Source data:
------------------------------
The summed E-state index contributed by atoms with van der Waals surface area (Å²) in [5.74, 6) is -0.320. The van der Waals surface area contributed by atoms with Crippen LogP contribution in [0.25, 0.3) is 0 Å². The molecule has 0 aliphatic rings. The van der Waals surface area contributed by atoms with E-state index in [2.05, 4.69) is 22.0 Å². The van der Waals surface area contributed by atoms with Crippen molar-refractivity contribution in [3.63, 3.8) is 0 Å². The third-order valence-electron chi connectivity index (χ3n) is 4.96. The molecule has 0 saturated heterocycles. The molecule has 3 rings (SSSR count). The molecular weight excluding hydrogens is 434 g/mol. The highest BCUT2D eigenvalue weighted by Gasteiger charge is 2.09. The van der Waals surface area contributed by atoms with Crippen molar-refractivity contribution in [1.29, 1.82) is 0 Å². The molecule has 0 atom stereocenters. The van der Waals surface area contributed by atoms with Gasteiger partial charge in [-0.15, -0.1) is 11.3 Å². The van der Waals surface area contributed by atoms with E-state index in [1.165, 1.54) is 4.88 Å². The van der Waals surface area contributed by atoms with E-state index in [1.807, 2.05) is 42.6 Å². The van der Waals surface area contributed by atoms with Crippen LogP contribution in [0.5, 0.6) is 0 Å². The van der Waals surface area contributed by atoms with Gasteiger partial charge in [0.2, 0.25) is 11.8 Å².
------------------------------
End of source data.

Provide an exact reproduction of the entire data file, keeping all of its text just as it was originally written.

The summed E-state index contributed by atoms with van der Waals surface area (Å²) in [5.74, 6) is -0.320. The van der Waals surface area contributed by atoms with Crippen LogP contribution in [0.25, 0.3) is 0 Å². The molecule has 0 aliphatic rings. The van der Waals surface area contributed by atoms with E-state index in [2.05, 4.69) is 22.0 Å². The van der Waals surface area contributed by atoms with Crippen molar-refractivity contribution in [3.63, 3.8) is 0 Å². The third-order valence-electron chi connectivity index (χ3n) is 4.96. The molecule has 0 saturated heterocycles. The molecule has 3 rings (SSSR count). The molecular weight excluding hydrogens is 434 g/mol. The highest BCUT2D eigenvalue weighted by Gasteiger charge is 2.09. The van der Waals surface area contributed by atoms with Crippen molar-refractivity contribution in [1.29, 1.82) is 0 Å². The molecule has 0 atom stereocenters. The van der Waals surface area contributed by atoms with Gasteiger partial charge in [-0.15, -0.1) is 11.3 Å². The van der Waals surface area contributed by atoms with E-state index in [1.165, 1.54) is 4.88 Å². The van der Waals surface area contributed by atoms with E-state index in [1.807, 2.05) is 42.6 Å². The van der Waals surface area contributed by atoms with Crippen LogP contribution in [0.5, 0.6) is 0 Å². The van der Waals surface area contributed by atoms with Gasteiger partial charge in [0.2, 0.25) is 11.8 Å².